Enabling Conservation through Innovation.

Feral cats represent the greatest threat to many Australian wildlife species. They have been implicated in at least 27 mammal extinctions and currently threaten more than 100 Australian species, including mammals, lizards and ground nesting birds.

Feral cats also transmit diseases to pet cats, wildlife and humans, where the annual health costs of cat-borne diseases are estimated at over $8B a year in Australia. 

Feral cats are notoriously difficult to control as they are reluctant to take baits or enter traps, particularly when their prey are abundant. But all cats are fastidious cleaners that groom regularly.

Thylation took advantage of this natural grooming behaviour by developing and patenting the Felixer, a novel, humane and automated tool to help control feral cats and foxes.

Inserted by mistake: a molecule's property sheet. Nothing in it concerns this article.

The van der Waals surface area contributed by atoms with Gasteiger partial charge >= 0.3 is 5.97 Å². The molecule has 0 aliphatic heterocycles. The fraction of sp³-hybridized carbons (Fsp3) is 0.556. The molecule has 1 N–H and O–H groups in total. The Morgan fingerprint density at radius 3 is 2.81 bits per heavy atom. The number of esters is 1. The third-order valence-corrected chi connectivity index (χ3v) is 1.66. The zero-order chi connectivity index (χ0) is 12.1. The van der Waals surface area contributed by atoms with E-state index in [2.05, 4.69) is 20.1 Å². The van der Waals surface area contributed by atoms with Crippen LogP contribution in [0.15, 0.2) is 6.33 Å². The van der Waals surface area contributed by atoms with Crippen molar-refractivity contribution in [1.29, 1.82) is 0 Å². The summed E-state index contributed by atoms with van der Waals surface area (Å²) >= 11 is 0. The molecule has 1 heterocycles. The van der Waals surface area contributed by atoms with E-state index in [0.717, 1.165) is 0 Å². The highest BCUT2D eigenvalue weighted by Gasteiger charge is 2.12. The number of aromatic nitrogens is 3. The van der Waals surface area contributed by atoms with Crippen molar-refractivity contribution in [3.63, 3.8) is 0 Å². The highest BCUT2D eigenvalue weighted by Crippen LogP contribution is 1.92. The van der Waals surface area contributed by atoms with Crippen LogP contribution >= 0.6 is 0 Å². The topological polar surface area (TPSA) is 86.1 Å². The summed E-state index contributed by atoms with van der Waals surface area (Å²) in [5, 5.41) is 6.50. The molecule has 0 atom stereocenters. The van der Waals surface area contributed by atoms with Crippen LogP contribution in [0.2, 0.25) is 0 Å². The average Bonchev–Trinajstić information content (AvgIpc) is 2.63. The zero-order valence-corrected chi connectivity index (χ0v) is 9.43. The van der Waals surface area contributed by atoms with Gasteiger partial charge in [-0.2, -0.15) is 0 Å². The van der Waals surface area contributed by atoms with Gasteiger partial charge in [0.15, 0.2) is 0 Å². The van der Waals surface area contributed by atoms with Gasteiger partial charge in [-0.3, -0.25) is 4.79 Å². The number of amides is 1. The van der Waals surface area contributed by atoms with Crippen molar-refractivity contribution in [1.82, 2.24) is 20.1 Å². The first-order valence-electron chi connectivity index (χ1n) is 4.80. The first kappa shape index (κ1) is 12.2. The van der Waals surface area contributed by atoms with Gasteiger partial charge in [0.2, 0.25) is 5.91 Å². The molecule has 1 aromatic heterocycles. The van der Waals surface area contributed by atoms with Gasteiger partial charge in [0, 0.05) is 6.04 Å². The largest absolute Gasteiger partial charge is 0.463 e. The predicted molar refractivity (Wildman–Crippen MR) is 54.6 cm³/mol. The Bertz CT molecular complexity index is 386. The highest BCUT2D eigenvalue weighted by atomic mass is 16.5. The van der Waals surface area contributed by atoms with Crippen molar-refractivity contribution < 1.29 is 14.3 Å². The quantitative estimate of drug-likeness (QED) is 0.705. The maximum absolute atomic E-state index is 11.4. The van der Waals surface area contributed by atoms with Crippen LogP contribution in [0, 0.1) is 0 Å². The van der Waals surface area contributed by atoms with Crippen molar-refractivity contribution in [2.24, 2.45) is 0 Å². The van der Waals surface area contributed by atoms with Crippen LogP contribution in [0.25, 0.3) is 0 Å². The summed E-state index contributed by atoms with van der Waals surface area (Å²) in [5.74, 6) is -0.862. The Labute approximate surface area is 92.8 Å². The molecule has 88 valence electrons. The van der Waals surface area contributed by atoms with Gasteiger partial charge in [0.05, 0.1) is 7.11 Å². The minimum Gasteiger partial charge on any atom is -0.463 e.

What’s in the name Thylation?

Thylacoleo (the marsupial lion) and Thylacine (Tasmanian tiger) were iconic Australian apex predators, which like wolves, lions and sharks once helped to balance the ecosystems they presided over.

Extinction of these apex predators has allowed secondary invasive predators, like feral cats and foxes, to decimate Australian species. Reversing this trend requires restoring the apex predator role.

Thylation is a verb coined to describe the reinstatement of the Australian apex predator capacity to protect wildlife threatened by cats and foxes. Although Thylacoleo and Thylacine can’t be brought back from extinction, thylation can be achieved through development of novel techniques to balance our ecosystems, mirroring the role of these once mighty marsupial predators.

Ecologists have long called for a better toolbox of techniques to manage feral predators.

The Thylation group of companies enable conservation through innovation.